I'm not sure if you have something similar there, but if I go to my local library looking for a particular book, if the book is not available from my branch (they don't have any copies of it locally), they do a computer search of all libraries in the province. (I believe that this is a feature at all provincial libraries: they just type in the pertinent info, and hit the appropriate button.) If a copy is available somewhere within the province, they arrange to have it sent to the local branch, and notify me when it shows up. The fact that you're now out-of-state may make this more difficult, as most copies of that book would most likely be in Iowa.

  3. Cannonball

    Cannonball More Trains Than Brains

    I may contact a few of the libraries around that area anyway. The Burlington Route Historical Society has referenced a few of his books on their website and listed the libraries where they came from. I may get ahold of those listed and see if they have copies of any of his other books.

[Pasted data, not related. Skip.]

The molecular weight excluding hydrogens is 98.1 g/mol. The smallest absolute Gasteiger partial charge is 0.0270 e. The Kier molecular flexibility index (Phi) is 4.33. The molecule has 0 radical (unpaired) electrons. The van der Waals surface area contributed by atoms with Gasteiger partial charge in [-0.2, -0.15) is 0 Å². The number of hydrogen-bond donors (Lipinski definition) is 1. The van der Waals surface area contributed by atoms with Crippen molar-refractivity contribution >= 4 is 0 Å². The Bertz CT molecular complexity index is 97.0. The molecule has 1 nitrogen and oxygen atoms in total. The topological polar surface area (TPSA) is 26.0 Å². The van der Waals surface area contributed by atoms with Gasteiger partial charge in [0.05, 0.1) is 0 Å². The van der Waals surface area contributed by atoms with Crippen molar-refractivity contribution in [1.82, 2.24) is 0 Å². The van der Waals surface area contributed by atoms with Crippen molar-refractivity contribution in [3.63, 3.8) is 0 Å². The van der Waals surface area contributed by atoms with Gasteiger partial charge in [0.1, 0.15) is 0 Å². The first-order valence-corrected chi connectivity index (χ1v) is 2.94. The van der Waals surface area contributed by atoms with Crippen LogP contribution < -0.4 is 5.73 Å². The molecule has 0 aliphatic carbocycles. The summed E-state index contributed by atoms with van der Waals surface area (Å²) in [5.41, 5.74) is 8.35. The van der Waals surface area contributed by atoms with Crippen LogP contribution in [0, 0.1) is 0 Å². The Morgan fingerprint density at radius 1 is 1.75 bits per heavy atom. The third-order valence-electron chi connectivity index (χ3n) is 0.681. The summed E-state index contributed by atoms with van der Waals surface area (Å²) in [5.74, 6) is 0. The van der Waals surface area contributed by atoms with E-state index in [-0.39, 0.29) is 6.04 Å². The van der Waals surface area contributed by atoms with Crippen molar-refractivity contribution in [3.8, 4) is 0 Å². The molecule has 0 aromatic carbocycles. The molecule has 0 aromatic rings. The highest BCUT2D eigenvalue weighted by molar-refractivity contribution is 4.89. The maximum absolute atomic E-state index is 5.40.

4. GN.2-6-8-0

    GN.2-6-8-0 Member

    Also be sure to check with local and state University library's as they carry many historical volumes in their stacks.
  5. Renovo PPR

    Renovo PPR Just a Farmer

  6. Biased turkey

    Biased turkey Active Member

  7. Renovo PPR

    Renovo PPR Just a Farmer

    Your point? :)
  8. Cannonball

    Cannonball More Trains Than Brains

    This is the website I originally found the book.
    However when you go to THIS PAGE it tells you that he passed in 2003 and his books are no longer available.
  9. Biased turkey

    Biased turkey Active Member

    You know I'm just kidding.
    I wouldn't have found the link by myself.
  10. Mountain Man

    Mountain Man Active Member

    If there is a railroad society or museum in your state, they often have access to books like those.

    The Colorado Railroad Museum in Golden maintains a research library on its grounds, with research librarians on duty to assist.

    Beyond that, the NMRA has a very close relationship with the Kalmbach Historical Library, and I wouldn't be surprised if they had a copy of these.
  11. railohio

    railohio Active Member